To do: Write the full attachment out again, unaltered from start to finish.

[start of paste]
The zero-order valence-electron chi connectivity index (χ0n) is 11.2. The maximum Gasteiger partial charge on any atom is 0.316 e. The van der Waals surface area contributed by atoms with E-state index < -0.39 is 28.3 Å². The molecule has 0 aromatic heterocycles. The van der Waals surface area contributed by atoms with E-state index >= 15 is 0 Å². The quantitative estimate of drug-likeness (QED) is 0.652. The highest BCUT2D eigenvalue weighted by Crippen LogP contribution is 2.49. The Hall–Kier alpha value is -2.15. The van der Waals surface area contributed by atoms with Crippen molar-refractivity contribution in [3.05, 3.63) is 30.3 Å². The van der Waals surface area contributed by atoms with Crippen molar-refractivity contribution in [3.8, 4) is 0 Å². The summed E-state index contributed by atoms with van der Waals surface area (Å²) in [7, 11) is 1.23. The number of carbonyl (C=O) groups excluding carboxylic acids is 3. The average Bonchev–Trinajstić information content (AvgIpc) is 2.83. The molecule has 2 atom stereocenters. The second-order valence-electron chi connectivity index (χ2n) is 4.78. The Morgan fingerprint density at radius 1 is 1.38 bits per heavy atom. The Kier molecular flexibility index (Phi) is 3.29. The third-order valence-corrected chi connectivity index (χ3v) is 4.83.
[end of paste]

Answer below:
The zero-order valence-electron chi connectivity index (χ0n) is 11.2. The maximum Gasteiger partial charge on any atom is 0.316 e. The van der Waals surface area contributed by atoms with E-state index < -0.39 is 28.3 Å². The molecule has 0 aromatic heterocycles. The van der Waals surface area contributed by atoms with E-state index >= 15 is 0 Å². The quantitative estimate of drug-likeness (QED) is 0.652. The highest BCUT2D eigenvalue weighted by Crippen LogP contribution is 2.49. The Hall–Kier alpha value is -2.15. The van der Waals surface area contributed by atoms with Crippen molar-refractivity contribution in [3.05, 3.63) is 30.3 Å². The van der Waals surface area contributed by atoms with Crippen molar-refractivity contribution in [3.8, 4) is 0 Å². The summed E-state index contributed by atoms with van der Waals surface area (Å²) in [7, 11) is 1.23. The number of carbonyl (C=O) groups excluding carboxylic acids is 3. The average Bonchev–Trinajstić information content (AvgIpc) is 2.83. The molecule has 2 atom stereocenters. The second-order valence-electron chi connectivity index (χ2n) is 4.78. The Morgan fingerprint density at radius 1 is 1.38 bits per heavy atom. The Kier molecular flexibility index (Phi) is 3.29. The third-order valence-corrected chi connectivity index (χ3v) is 4.83.